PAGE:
Posted by: Peadar Ban | November 6, 2019


One of the things I most liked about sailing on a slow boat around the world a little more than half a century ago was sleeping out on the deck at night. I wasn’t the only one.  Many of my shipmates joined me there on cots we would put up on the covers of the holds at the rear of the ship; behind the mid-ship “house”.  The sea would gently rock us back and forth all night long, and the soft splash of waves, the hum of the engines below, and occasional bird calls were sweet sounds to go to sleep with.  These were old ladies, these ships we sailed on, old Liberties, or Victories from W.W.2; rust buckets, but faithful, and slow.  That was great.  No one was in a hurry.


Of course, before sunset there would be a little conversation.  But, most of the guys were interested in sleeping, especially the deck hands, who would be going on watch at intervals through the night.  The engine room crew, too.  I was different, working an eight hour day down below keeping things clean.  Talk was for the fantail, and, sure, muffled voices would be heard coming from there. Those guys were quiet, though.  Their mates were sleeping.


And, so, I drifted off each night counting stars and dreaming about them.  The link below will take you to a little video about some satellite exploring the Southern Hemisphere for NASA.  The nice lady will describe what you will be looking at.  I appreciated the narration almost as much as I appreciated the clip.  While I can remember some of the “sky”, I no longer know their name, nor can I for the most part find many of the constellations in the places I left them years ago.  But,  as she ticked them off, their appearance brought me back to those pleasant nights “back aft” far out at sea rocked gently beneath the stars like a child on it’s mother’s bosom.


It’s a very common reaction I suspect.


We recently spent some time at sea on a tour.  The ship was a monster, not much smaller in size and weight than the latest super-carrier.


I was only on one of those old ladies, long ago, with not much more than thirty other guys.  On this ship I was in the company of nearly 4,000 of my “best friends”, and the sea, that gentle rocking mother of younger days, was very far away.  Even for that though I was grateful; though there was no room back aft for a cot and a night on my mother’s breast watching the stars sway to the wind’s soft song; a whispered lullaby.


Anyway, I thought about those nights sitting here in front of my device and listening to the nice lady talk about all the names and places as the short “film” progressed.  I knew them all, and learned them growing up.  Before I was sixteen, a couple of years before I found myself on a cot on the Number 5 Hold somewhere in the Pacific, or a number of other places, I could have been the narrator of that thing.  Now, I had to pay close attention as she mentioned Betelgeuse, and Fomalhaut, and Orion.


These fellows I knew so well.  Still there.


My brother, Tom, was a sailor, too.  He spent much more time at sea than I did, and knew it well, too.  And when he died he returned to the sea somewhere off the coast of California.


I’ll not do that.  But in my own heart, I never really left it, the lonely sea and the sky, especially the sky at night.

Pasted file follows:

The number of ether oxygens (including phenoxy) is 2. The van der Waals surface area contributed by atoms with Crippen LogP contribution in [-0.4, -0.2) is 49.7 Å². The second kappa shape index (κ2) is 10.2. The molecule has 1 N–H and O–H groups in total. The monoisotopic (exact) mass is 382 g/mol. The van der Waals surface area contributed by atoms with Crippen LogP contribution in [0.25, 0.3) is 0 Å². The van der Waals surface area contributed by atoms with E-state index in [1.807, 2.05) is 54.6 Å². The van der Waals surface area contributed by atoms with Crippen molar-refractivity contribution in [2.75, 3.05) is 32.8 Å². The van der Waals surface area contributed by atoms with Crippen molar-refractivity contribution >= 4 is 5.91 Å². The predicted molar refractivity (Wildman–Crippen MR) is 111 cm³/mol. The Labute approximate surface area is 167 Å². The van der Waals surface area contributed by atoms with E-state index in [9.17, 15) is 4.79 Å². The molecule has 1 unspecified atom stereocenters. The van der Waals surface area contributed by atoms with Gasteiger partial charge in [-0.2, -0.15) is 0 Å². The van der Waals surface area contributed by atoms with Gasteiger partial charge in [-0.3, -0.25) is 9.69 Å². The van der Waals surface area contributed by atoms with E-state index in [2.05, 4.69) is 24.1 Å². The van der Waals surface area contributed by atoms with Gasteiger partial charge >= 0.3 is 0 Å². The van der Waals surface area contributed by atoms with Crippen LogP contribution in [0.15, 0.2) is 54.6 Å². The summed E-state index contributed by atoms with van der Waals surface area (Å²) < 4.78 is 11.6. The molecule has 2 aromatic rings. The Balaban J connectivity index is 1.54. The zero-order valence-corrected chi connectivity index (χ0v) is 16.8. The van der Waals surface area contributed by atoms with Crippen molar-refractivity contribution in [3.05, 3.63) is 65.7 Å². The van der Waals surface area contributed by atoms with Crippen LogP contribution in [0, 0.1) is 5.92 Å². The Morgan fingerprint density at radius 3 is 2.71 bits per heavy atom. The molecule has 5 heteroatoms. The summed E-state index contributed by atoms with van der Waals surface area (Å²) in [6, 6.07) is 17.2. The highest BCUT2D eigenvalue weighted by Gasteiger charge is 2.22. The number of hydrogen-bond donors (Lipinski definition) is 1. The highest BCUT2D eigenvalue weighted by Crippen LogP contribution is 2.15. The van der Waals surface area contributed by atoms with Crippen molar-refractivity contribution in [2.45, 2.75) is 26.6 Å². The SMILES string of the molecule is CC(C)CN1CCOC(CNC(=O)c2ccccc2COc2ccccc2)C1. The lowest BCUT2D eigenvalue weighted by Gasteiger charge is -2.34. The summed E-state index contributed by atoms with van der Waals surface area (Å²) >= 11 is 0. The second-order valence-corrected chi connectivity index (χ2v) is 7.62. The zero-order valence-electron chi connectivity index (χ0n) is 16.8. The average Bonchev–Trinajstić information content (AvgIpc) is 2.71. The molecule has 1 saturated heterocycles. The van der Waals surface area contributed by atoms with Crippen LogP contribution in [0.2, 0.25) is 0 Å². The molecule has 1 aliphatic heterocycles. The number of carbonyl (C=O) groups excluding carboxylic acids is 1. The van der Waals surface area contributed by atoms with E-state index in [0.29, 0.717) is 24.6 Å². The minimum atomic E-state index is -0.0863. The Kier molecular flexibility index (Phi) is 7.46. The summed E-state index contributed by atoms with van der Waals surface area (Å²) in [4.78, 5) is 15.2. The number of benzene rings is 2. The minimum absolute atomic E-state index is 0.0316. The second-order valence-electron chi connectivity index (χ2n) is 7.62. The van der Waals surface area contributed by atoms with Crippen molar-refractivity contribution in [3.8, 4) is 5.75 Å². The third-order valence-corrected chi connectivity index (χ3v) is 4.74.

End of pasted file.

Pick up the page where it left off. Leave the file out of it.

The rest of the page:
On the way to bed at night, every night, I pass a small painting on the wall.  A friend did it at gave it to me, a little watercolor of a row-boat, waiting.  Below that boat I copied John Masefield’s lovely poem:


I must go down to the seas again, to the lonely sea and the sky,
And all I ask is a tall ship and a star to steer her by,
And the wheel’s kick and the wind’s song and the white sail’s shaking,
And a grey mist on the sea’s face, and a grey dawn breaking.

I must go down to the seas again, for the call of the running tide
Is a wild call and a clear call that may not be denied;
And all I ask is a windy day with the white clouds flying,
And the flung spray and the blown spume, and the sea-gulls crying.

I must go down to the seas again, to the vagrant gypsy life,
To the gull’s way and the whale’s way, where the wind’s like a whetted knife;
And all I ask is a merry yarn from a laughing fellow-rover,
And quiet sleep and a sweet dream when the long trick’s over.


Well, that’s good.  It really is.

But, these days my journeys are more on this level:

Wynken, Blynken, and Nod one night
Sailed off in a wooden shoe,—
Sailed on a river of crystal light
Into a sea of dew.
“Where are you going, and what do you wish?”
The old moon asked the three.
“We have come to fish for the herring-fish
That live in this beautiful sea;
Nets of silver and gold have we,”
Said Wynken,
And Nod.

The old moon laughed and sang a song,
As they rocked in the wooden shoe;
And the wind that sped them all night long
Ruffled the waves of dew;
The little stars were the herring-fish
That lived in the beautiful sea.
“Now cast your nets wherever you wish,—
Never afraid are we!”
So cried the stars to the fishermen three,
And Nod.

All night long their nets they threw
To the stars in the twinkling foam,—
Then down from the skies came the wooden shoe,
Bringing the fishermen home:
‘Twas all so pretty a sail, it seemed
As if it could not be;
And some folk thought ’twas a dream they’d dreamed
Of sailing that beautiful sea;
But I shall name you the fishermen three:
And Nod.

Wynken and Blynken are two little eyes,
And Nod is a little head,
And the wooden shoe that sailed the skies
Is a wee one’s trundle-bed;
So shut your eyes while Mother sings
Of wonderful sights that be,
And you shall see the beautiful things
As you rock in the misty sea
Where the old shoe rocked the fishermen three:—
And Nod.

I remember my mother and father putting me to bed and softly reciting that poem to me as I drifted off rocked in their arms.





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